by Jenny Wiley
SAN FRANCISCO, June 10, 2014 /PRNewswire/ -- Examining thousands of open-text comments about good leaders and great leaders, a new study identifies key themes of exceptional leadership; at the core is a relationship that engages and supports team members.
Lead author, Joshua Freedman, explains: "In business, 'empathy' is often seen as 'soft,' but the research makes it clear that exceptional leaders are highly empathic – as well as hard-headed. This blend of head+heart is key to performance today." Freedman is CEO of Six Seconds, a global organization working toward supporting one billion people to practice the skills of emotional intelligence.
The study, entitled, ”Talking About Great Leaders: Creating Conditions for Performance,“ uses a process of textual analysis to identify themes in comments about "high performing leaders" compared to "highest performing leaders." The comments, from supervisors, colleagues, and subordinates, highlight a common theme: Focus on others.
However, there are subtle distinctions between the good and great leaders.
Massimiliano Ghini, Director of the Center for Innovative Management, and a business professor at Alma Graduate School (Italy), explains: "The best leaders go deeper. They are more genuine, and, at the same time, perceived to be more proactive and agile in addressing issues. They create a climate for performance by being both practical and empathic."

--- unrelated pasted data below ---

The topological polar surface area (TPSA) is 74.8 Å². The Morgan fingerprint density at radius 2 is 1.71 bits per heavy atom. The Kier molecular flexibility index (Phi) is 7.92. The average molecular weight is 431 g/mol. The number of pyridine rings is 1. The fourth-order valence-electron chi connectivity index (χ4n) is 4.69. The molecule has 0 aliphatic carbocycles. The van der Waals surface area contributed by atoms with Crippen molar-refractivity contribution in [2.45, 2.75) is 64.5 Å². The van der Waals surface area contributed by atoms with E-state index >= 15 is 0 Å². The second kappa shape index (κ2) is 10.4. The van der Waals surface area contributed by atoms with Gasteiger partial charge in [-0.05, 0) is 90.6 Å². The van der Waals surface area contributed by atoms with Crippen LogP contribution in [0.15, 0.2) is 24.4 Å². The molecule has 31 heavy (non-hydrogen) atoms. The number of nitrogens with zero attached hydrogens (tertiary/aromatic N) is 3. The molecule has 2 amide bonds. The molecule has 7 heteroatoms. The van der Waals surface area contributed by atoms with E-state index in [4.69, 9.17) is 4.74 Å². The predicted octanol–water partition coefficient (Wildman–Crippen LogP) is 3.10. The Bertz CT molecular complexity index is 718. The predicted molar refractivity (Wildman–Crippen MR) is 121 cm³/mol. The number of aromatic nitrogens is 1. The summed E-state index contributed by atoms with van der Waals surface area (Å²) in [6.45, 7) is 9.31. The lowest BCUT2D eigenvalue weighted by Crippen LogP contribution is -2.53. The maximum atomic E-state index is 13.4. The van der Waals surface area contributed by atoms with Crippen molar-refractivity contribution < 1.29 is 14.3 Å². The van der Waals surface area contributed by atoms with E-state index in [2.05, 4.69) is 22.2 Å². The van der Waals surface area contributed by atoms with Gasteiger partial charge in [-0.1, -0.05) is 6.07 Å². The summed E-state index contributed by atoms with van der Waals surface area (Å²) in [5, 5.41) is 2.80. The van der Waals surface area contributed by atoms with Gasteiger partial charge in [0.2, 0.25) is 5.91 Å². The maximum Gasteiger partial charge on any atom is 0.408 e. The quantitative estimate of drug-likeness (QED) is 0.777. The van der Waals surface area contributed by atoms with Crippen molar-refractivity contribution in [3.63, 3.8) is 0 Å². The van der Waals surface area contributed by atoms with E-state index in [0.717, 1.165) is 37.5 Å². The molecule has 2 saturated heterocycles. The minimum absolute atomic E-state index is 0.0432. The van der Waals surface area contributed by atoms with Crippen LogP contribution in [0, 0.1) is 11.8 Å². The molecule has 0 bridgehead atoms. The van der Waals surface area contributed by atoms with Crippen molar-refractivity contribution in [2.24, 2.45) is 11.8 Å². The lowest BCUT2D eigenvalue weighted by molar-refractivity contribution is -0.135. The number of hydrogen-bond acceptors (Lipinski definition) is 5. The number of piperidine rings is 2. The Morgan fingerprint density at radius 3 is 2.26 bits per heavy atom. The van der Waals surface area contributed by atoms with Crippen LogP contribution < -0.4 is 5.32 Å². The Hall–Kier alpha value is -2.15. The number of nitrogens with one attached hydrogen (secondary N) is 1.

The report explains that focus on people comes first, "One clear theme is that these leaders are focused on people, not tasks. They are creating a context – and the top leaders are especially focused here." Among the textual comments about highest performers, 62% explicitly mention the importance of emotions.
According to the research, however, "good feeling" isn't enough. Strong leaders are also good managers: "Many of the comments are about being focused on the organization, clients, and processes."
Freedman: "The best leaders demonstrate a kind of 'tough empathy.' They deal with issues with great emotional intelligence, making it possible for their people to stay focused on priorities." Freedman explains this is central to the concept of emotional intelligence, or, in his words, "Being smarter with feelings." In a recent TEDx on emotional intelligence, Freedman explains these learnable, measurable skills appear to be increasingly important as workplaces become more complex with rapid change, cross cultural dynamics, and multiple generations.